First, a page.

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Obergefell v. Hodges decided: Same-sex marriage is made legal nationwide

June 23, 2020 in History

By Editors

June 26, 2015 marks a major milestone for civil rights in the United States, as the Supreme Court announces its decision in Obergefell v. Hodges. By one vote, the court rules that same-sex marriage cannot be banned in the United States and that all same-sex marriages must be recognized nationwide, finally granting same-sex couples equal rights to heterosexual couples under the law.

In 1971, just two years after the Stonewall Riots that unofficially marked the beginning of the struggle for gay rights and marriage equality, the Minnesota Supreme Court had found same-sex marriage bans constitutional, a precedent which the Supreme Court had never challenged. As homosexuality gradually became more accepted in American culture, the conservative backlash was strong enough to force President Bill Clinton to sign the Defense of Marriage Act (DOMA), prohibiting the recognition of same-sex marriages at the federal level, into law in 1996.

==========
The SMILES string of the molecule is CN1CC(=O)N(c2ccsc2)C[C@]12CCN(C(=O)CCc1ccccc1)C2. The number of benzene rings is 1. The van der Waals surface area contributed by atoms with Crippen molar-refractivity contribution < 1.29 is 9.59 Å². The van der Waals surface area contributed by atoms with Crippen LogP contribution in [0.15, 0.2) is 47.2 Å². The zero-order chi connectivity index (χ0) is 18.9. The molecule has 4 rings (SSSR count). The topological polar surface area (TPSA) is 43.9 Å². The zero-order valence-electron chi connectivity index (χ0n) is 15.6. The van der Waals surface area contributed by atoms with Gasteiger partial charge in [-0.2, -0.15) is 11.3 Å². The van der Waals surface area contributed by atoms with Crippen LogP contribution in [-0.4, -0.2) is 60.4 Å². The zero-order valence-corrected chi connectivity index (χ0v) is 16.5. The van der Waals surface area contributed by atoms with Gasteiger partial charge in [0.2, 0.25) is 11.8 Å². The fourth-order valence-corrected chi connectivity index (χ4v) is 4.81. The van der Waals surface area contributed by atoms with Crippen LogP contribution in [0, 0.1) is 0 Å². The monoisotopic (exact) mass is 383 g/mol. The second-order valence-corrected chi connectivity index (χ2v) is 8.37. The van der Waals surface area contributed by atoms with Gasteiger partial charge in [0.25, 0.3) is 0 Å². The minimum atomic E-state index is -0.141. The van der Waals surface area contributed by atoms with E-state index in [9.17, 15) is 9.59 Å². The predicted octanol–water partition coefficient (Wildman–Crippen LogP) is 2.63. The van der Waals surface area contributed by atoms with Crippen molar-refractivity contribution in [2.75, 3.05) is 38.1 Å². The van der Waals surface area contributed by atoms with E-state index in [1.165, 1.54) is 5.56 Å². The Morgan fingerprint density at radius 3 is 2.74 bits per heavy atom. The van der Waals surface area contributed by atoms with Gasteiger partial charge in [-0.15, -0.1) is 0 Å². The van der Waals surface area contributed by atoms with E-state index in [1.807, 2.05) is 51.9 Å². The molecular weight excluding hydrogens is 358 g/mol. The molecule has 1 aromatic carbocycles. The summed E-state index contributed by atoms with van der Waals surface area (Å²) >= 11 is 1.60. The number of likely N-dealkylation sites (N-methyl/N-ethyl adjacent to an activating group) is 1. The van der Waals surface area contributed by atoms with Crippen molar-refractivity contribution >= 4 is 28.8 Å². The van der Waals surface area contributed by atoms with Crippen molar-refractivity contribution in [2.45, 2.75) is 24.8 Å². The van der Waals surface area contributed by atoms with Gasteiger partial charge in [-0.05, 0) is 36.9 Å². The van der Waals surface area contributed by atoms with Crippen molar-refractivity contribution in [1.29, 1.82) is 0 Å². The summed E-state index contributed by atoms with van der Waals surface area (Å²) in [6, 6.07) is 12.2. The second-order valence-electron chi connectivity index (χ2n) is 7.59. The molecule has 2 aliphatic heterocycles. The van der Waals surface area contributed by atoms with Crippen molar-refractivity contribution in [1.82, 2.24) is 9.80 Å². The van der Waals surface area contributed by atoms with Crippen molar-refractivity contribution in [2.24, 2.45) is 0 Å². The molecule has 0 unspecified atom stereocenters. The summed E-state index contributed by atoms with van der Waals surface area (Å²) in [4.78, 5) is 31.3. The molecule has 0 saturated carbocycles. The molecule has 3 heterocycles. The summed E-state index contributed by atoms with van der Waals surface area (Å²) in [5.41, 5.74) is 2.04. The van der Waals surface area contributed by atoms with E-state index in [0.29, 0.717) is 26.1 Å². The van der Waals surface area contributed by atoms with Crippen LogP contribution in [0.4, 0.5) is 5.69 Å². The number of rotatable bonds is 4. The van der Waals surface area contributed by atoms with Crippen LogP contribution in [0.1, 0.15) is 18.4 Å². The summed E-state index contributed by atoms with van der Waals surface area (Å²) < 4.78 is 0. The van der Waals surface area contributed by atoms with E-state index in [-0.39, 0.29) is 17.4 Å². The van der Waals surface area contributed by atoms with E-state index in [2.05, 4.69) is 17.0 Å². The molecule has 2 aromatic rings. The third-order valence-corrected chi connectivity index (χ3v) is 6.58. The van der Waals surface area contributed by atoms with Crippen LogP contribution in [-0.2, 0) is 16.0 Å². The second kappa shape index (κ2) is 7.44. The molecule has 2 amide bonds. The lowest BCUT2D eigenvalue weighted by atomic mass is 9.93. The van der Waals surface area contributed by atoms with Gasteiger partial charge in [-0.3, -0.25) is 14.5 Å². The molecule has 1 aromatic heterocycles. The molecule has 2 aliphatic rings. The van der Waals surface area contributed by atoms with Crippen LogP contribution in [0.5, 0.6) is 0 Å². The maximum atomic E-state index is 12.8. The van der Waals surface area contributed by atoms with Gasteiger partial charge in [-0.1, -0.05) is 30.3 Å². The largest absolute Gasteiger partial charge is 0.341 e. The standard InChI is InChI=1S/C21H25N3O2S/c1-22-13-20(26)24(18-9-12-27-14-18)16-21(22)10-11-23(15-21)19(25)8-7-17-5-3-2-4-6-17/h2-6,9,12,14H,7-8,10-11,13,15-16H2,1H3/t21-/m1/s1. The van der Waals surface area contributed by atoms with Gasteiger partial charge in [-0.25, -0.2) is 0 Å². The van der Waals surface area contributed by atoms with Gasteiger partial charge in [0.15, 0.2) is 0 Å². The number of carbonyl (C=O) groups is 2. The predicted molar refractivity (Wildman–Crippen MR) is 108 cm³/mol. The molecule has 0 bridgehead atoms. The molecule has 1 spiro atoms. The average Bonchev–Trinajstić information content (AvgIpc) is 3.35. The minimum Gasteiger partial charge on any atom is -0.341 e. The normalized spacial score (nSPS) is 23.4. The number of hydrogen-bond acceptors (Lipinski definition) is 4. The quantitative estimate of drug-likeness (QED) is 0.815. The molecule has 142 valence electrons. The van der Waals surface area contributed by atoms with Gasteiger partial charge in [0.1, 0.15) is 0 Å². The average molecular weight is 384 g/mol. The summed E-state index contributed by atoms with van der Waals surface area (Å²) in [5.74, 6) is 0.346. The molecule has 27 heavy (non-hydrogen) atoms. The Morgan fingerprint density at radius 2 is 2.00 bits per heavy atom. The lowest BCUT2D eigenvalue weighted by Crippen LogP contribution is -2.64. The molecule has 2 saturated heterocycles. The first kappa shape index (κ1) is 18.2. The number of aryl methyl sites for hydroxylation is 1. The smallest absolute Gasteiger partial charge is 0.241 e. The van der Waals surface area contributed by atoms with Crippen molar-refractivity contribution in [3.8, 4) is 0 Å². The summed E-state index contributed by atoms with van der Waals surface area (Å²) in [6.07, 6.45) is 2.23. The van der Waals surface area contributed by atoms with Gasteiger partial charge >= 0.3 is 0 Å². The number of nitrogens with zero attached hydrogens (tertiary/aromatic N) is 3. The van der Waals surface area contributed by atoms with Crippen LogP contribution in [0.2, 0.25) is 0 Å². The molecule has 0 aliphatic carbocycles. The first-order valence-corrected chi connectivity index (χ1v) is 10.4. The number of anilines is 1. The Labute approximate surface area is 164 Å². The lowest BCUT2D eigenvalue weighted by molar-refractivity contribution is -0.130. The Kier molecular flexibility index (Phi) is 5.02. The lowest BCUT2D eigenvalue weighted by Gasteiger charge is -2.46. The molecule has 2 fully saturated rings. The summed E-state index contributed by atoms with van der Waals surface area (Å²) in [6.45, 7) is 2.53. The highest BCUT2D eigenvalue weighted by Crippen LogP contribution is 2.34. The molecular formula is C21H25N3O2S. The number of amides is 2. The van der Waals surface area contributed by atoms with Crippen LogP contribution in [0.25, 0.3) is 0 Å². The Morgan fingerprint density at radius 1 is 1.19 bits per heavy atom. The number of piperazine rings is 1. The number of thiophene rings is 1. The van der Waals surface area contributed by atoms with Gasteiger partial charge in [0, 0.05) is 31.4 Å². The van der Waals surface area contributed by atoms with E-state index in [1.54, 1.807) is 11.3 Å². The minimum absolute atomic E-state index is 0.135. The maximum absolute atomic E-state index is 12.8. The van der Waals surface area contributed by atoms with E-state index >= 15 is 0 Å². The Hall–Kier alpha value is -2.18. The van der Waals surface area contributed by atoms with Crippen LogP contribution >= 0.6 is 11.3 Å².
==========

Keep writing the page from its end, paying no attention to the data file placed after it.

READ MORE: The Supreme Court Rulings That Have Shaped Gay Rights in America

Over the next decade, many states banned same-sex marriage, while Vermont instituted same-sex civil unions in 2000 and Massachusetts became the first state to legalize same-sex marriage in 2003. Gay marriage was the predominant “culture war” issue of George W. Bush‘s presidency, and even his successor Barack Obama, elected on a platform of liberal change in 2008, did not fully endorse same-sex marriage at the time of his election. Obama did state his opposition to DOMA and instructed his Justice Department to stop defending it in 2011. In 2013, the Supreme Court ruled DOMA unconstitutional and declined to rule on a case regarding a California ban, effectively legalizing same-sex marriage there.